The Adventures Harry Richmond — Complete eBook

This eBook from the Gutenberg Project consists of approximately 809 pages of information about The Adventures Harry Richmond — Complete.

‘Have I abused England?’ exclaimed the margravine.  ’Nay, then, it was because England is shockingly unjust to the most amusing, the most reviving, charming of men.  There is he fresh as a green bubbling well, and those English decline to do honour to his source.  Now tell me, you!’ She addressed me imperiously.  ’Are you prosecuting his claims?  Are you besieging your Government?  What! you are in the season of generosity, an affectionate son, wealthy as a Magyar prince of flocks, herds, mines, and men, and you let him stand in the shade deprived of his birthright?  Are you a purse-proud commoner or an imbecile?’

‘My whimsy aunt!’ the princess interposed again, ’now you have taken to abusing a defenceless Englishman.’

’Nothing of the sort, child.  I compliment him on his looks and manners; he is the only one of his race who does not appear to have marched out of a sentinel’s box with a pocket-mirror in his hand.  I thank him from my soul for not cultivating the national cat’s whisker.  None can imagine what I suffer from the oppressive sight of his Monsieur Peterbooroo’!  And they are of one pattern—­the entire nation!  He! no, he has the step of a trained blood-horse.  Only, as Kaunitz, or somebody, said of Joseph II., or somebody, he thinks or he chews.  Englishmen’s mouths were clearly not made for more purposes than one.  In truth, I am so utterly wearied, I could pray for the diversion of a descent of rain.  The life here is as bad as in Rippau.  I might just as well be in Rippau doing duty:  the silly people complain, I hear.  I am gathering dust.  These, my dear, these are the experiences which age women at a prodigious rate.  I feel chains on my limbs here.’

‘Madame, I would,’ said I, ’that I were the Perseus to relieve you of your monster Ennui, but he is coming quickly.’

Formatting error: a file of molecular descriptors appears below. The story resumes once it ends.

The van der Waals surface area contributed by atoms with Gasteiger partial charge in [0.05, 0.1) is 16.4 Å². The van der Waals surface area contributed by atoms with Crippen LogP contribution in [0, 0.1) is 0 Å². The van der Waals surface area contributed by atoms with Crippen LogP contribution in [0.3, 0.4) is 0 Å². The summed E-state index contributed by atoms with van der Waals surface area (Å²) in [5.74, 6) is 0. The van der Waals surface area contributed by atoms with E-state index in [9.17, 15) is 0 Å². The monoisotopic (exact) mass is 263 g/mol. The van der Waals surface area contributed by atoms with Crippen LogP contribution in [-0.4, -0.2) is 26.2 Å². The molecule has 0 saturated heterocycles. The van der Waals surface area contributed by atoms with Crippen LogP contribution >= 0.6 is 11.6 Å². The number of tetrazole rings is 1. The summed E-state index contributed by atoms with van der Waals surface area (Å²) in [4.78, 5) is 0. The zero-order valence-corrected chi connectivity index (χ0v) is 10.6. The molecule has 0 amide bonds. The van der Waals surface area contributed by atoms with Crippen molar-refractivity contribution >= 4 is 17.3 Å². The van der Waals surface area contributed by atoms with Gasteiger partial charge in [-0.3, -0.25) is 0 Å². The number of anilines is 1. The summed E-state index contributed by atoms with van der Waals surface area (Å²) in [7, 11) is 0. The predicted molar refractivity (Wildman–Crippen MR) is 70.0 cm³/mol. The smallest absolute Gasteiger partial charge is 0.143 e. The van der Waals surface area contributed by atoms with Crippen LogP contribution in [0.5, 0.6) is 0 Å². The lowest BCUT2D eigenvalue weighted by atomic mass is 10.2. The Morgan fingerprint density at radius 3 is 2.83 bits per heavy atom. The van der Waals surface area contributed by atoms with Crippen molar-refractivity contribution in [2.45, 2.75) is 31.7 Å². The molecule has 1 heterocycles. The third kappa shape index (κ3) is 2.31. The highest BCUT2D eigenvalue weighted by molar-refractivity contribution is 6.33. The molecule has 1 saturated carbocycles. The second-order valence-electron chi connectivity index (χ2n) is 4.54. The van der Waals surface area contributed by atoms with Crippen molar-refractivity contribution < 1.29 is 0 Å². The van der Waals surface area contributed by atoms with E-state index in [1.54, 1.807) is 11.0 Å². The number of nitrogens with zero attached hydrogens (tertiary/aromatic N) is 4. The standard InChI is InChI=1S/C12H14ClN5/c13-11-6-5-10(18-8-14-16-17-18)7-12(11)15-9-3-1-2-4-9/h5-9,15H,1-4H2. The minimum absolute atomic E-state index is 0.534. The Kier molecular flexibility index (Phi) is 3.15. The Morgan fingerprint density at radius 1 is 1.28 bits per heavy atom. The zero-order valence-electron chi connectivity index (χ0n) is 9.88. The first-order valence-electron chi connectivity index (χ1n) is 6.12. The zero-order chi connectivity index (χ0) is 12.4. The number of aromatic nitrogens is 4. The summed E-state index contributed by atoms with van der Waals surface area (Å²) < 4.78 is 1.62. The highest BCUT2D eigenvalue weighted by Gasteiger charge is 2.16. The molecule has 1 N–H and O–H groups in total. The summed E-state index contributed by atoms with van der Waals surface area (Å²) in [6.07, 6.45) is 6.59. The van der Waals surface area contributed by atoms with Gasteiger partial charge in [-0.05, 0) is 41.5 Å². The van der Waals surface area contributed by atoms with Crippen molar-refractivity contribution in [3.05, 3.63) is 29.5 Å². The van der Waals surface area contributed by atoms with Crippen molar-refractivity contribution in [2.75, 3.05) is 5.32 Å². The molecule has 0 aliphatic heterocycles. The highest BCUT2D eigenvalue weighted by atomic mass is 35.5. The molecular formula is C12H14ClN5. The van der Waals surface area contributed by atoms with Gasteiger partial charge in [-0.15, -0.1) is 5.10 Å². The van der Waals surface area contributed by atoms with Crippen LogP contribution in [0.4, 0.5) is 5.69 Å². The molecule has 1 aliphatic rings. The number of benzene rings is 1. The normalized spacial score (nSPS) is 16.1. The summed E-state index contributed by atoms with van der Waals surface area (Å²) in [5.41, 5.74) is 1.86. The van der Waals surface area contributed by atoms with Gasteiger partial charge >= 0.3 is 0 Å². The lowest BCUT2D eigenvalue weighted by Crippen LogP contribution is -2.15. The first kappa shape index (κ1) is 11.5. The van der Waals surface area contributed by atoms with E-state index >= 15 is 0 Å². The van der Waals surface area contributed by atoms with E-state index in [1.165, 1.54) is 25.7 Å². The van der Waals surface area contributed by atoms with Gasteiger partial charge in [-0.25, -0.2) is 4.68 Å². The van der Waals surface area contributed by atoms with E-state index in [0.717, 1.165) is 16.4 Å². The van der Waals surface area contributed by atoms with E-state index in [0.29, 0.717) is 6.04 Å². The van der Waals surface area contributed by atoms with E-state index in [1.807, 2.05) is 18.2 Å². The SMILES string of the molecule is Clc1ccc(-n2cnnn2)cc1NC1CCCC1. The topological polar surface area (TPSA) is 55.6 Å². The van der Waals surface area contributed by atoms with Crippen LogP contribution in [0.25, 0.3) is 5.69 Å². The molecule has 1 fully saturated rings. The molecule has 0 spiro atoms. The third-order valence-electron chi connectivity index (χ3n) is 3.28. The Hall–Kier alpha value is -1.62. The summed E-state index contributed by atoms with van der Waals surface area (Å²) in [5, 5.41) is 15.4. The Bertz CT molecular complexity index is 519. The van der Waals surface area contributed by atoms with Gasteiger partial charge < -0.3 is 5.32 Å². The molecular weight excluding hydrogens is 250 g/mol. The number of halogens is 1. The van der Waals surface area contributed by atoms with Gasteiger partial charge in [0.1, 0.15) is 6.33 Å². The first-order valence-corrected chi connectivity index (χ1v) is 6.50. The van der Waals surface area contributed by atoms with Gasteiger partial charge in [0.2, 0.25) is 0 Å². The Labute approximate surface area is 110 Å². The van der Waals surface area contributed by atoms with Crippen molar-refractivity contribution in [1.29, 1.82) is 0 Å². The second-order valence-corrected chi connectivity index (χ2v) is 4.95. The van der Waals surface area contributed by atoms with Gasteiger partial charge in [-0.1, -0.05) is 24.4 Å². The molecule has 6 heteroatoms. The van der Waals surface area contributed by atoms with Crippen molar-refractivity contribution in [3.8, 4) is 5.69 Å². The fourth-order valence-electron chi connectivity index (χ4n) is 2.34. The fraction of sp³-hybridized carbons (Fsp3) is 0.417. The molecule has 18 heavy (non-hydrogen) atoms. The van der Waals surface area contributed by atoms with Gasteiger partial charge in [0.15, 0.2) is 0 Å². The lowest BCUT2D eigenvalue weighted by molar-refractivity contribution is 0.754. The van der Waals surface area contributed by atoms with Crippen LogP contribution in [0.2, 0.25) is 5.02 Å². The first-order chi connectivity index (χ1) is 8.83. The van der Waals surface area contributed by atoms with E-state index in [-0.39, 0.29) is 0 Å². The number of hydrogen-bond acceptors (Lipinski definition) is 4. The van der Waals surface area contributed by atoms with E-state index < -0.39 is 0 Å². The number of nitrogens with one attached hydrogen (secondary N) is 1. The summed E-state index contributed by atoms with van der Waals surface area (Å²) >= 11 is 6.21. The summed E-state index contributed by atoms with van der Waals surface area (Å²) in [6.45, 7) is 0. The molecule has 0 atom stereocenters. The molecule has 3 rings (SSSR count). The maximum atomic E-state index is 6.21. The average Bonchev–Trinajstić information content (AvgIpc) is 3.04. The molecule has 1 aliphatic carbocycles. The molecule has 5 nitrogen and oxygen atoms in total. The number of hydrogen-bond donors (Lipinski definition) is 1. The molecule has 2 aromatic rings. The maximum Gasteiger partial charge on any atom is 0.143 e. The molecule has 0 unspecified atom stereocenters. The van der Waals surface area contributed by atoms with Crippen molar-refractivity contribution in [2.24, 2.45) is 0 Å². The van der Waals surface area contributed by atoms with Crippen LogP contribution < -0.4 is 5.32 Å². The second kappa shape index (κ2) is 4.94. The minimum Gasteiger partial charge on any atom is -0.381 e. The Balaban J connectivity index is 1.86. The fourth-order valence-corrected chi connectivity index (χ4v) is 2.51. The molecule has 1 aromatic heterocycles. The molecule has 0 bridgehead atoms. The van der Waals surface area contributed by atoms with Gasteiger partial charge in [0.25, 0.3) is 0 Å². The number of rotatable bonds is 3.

‘You see he has his pretty phrases!’ cried the margravine; adding encouragingly, ‘S’il nest pas tant sort peu impertinent?’

The advance of some German or Russian nobleman spared me further efforts.

We were on shore, listening to the band in the afternoon, when a sail like a spark of pure white stood on the purple black edge of a storm-cloud.  It was the yacht.  By sunset it was moored off shore, and at night hung with variegated lamps.  Early next morning we went on board.  The ladies were astonished at the extent of the vessel, and its luxurious fittings and cunning arrangements.  My father, in fact, had negotiated for the hire of the yacht some weeks previously, with his accustomed forethought.

‘House and town and fortress provisioned, and moveable at will!’ the margravine interjected repeatedly.

The princess was laid on raised pillows in her swingcot under an awning aft, and watched the sailors, the splendid offspring of old sea-fights, as I could observe her spirited fancy conceiving them.  They were a set of men to point to for an answer to the margravine’s strictures on things English.

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The Adventures Harry Richmond — Complete from Project Gutenberg. Public domain.
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